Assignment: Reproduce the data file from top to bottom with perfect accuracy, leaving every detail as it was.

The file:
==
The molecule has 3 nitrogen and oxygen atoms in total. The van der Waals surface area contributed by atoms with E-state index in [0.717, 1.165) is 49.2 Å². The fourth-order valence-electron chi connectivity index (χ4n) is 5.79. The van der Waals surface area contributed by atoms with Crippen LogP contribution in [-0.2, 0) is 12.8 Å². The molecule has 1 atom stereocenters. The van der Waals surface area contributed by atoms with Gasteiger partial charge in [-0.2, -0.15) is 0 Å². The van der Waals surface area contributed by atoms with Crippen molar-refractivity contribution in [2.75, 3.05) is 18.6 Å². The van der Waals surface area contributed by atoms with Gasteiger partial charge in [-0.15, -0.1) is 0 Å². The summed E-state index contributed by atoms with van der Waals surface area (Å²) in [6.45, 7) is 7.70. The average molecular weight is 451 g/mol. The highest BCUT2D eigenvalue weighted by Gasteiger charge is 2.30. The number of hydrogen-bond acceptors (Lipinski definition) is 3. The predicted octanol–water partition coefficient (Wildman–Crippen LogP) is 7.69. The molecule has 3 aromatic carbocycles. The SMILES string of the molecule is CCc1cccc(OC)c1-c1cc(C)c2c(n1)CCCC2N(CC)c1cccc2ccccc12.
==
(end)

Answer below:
The molecule has 3 nitrogen and oxygen atoms in total. The van der Waals surface area contributed by atoms with E-state index in [0.717, 1.165) is 49.2 Å². The fourth-order valence-electron chi connectivity index (χ4n) is 5.79. The van der Waals surface area contributed by atoms with Crippen LogP contribution in [-0.2, 0) is 12.8 Å². The molecule has 1 atom stereocenters. The van der Waals surface area contributed by atoms with Gasteiger partial charge in [-0.2, -0.15) is 0 Å². The van der Waals surface area contributed by atoms with Crippen molar-refractivity contribution in [2.75, 3.05) is 18.6 Å². The van der Waals surface area contributed by atoms with Gasteiger partial charge in [-0.15, -0.1) is 0 Å². The summed E-state index contributed by atoms with van der Waals surface area (Å²) in [6.45, 7) is 7.70. The average molecular weight is 451 g/mol. The highest BCUT2D eigenvalue weighted by Gasteiger charge is 2.30. The number of hydrogen-bond acceptors (Lipinski definition) is 3. The predicted octanol–water partition coefficient (Wildman–Crippen LogP) is 7.69. The molecule has 3 aromatic carbocycles. The SMILES string of the molecule is CCc1cccc(OC)c1-c1cc(C)c2c(n1)CCCC2N(CC)c1cccc2ccccc12.